• suburbangrrrl

    So what’s it going to take to put the Hyde Amendment back on to the table?  Yes, there is not the political/legislative will to even consider it. But the pro-choice movement needs to decide if we are serious about on the offensive and make it a front and center issue to advocate for. This is a long-term strategy that PP, NARAl, etc needs to engage in counter education to the anti’s. Are we going to let fear continue to stop us? Not an easy question to answer and I include myself. But that is a core issue we have to answer. The other issue is whether mainstream DC lobbying prochoice groups will be honest with themselves about whether they really want to advocate for poor women. It seems to me we need to advocate for a uniform policy of abortion rights and access. Similar to the health care reform movement educating the public and advocating for a single payer system to solve the nation’s health care ills. Single payer wasn’t successful legislatively and powerful forces and  billions of dollars were used to defeat it. But it made its way into national consciousness.

  • rage

    Actually, factually, the very real truth is that there could be, in our lifetimes, the end of abortions as we know them, if RU486 and the other, new spermicide is allowed in the country for use by women.  Abortion foes won’t want it, certainly, and will fight it, saying that it’s still an abortion–which we know is blatant nonsense–because they don’t want to lose their single-issue cause.  It’s great for Catholics and the Catholic church and other organizations that use the issue to gin up interest, indignation and emotion and, don’t forget–cold hard cash.  If we take away the problem of abortions, these people won’t have a cause.  In the meantime, women lose their rights and, too frequently, their health, as well as, again, for the umpteenth time, control over their own body.  

     

    Sad.  Pitiful.  Stupid.

     

    Mo Rage

    the blog

    • crowepps

      RU-486 …. Abortion foes won’t want it, certainly, and will fight it, saying that it’s still an abortion–which we know is blatant nonsense–

      Well, of course it’s still an abortion – RU-486 deliberately causes a miscarriage so it is not nonsense to call it an abortion.  However, nobody can stop the continued use of it even by making it illegal — our borders are incredibly porous for far more damaging drugs.

  • prochoiceferret

    Actually, factually, the very real truth is that there could be, in our lifetimes, the end of abortions as we know them, if RU486 and the other, new spermicide is allowed in the country for use by women.

     

    RU486 is good in some cases, but sometimes, an “old-fashioned” surgical abortion or alternate procedure is safer. Having fewer medical options is not a positive for women’s health.

     

    Spermicide is a contraceptive. Contraception can help reduce the abortion rate by reducing the unwanted-pregnancy rate, but it’s not going to be “the end of abortions as we know them.”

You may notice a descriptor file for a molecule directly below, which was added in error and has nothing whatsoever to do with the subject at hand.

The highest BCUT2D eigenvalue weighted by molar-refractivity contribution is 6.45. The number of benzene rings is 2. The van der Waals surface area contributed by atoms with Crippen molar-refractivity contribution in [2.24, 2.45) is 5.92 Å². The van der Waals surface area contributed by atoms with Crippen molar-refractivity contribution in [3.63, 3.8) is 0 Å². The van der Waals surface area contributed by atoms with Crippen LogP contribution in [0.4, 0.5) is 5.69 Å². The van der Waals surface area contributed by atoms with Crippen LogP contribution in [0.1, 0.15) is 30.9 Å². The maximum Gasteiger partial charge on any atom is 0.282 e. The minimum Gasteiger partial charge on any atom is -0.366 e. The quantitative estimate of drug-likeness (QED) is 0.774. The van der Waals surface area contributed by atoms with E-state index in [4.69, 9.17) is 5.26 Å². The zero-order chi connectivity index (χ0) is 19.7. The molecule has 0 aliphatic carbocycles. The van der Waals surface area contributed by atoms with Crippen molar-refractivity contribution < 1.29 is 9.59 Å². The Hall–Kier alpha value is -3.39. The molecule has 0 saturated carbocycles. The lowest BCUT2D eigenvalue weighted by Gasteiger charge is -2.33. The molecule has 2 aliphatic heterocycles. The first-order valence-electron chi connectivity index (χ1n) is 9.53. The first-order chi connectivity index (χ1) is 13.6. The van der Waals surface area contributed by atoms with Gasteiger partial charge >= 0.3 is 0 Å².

• arekushieru

      And there is the fact that some women will still have wanted pregnancies that need to be terminated.

  • saltyc

    Local abortion funds are getting more funding now, perhaps due to news about insurance covering less, but the call volume is overwhelming volunteers.

    So many women call who need the money for abortions, but half the time we can’t get through, we don’t leave messages unless they tell us we can, they have busy work schedules, etc. It’s just so hard, and women who don’t get funding do miss their appointments and have to reschedule. It’s all because of hydeous Hyde, the Mr. Hyde ammendment as I call it.

    Repeal it, repeail it now.

    I don’t even know, with the bufoon’s executive order, if repealing Hyde will free up federal dollars so that women can get on with their lives.

    • julie-watkins

      And I’m embarrassed to say that until I read a rant a few years ago it hadn’t really gotten on my radar just how hydeous it is. :-(  Having Hyde there just makes it easier for a lot of other barriers to happen.

  • catbus

    The current chairman of the committee, David Obey, is retiring after this term isn’t he? AN option is to have everyone lobby for the new appropriations chairman to be the most staunch pro-choice person possible and straight up rip Hyde out of the initial introduced HHS bill, since in the past few sessions at least there hasn’t been a fight over it.

    Of course this all hinges on a) the democratic party keeping majorities and b) pro-choice lobbyists having the clout to influence democratic leadership to make these calls and c) whatever other peripheral conditions I can’t think of off the top of my head.

  • catbus

    Also if I had a gajillion dollars to spend on some foundation I’d start a grant club that helped recent med school grads set up abortion care facilities if they pledged to first and second trim procedures and offer rh care for like X number of years. Potential short term solution to the provder problem.

  • prowomen

    Abortion is legal but self-appointed religious extremists have influenced politicians to vote to override the religious views of those who are not opposed to abortions.  Religious freedom is part of our Constitution but that hasn’t prevented politicians from catering to them out of fear they won’t be elected.  

     

    Those who say they want government out of our personal lives have forced politicians to make medical decisions for women instead of doctors.  Outrageous!

     

    The Hyde Amendment is an abomination and a dangerous threat to the health of poor women.  It’s a legal death sentence without the benefit of a trial.  No one should vote for any candidate who supports the Hyde Amendment and won’t seek to overturn it.

  • crowepps

    And the fact that wanted pregnancies spontaneously terminate 15 to 20% of the time and the prophilactic operations to prevent possible infection by removing any remaining ‘products of pregnancy’ afterwards are ALSO abortions performed using exactly the same equipment and techniques as those used to terminate an unwanted pregnancy.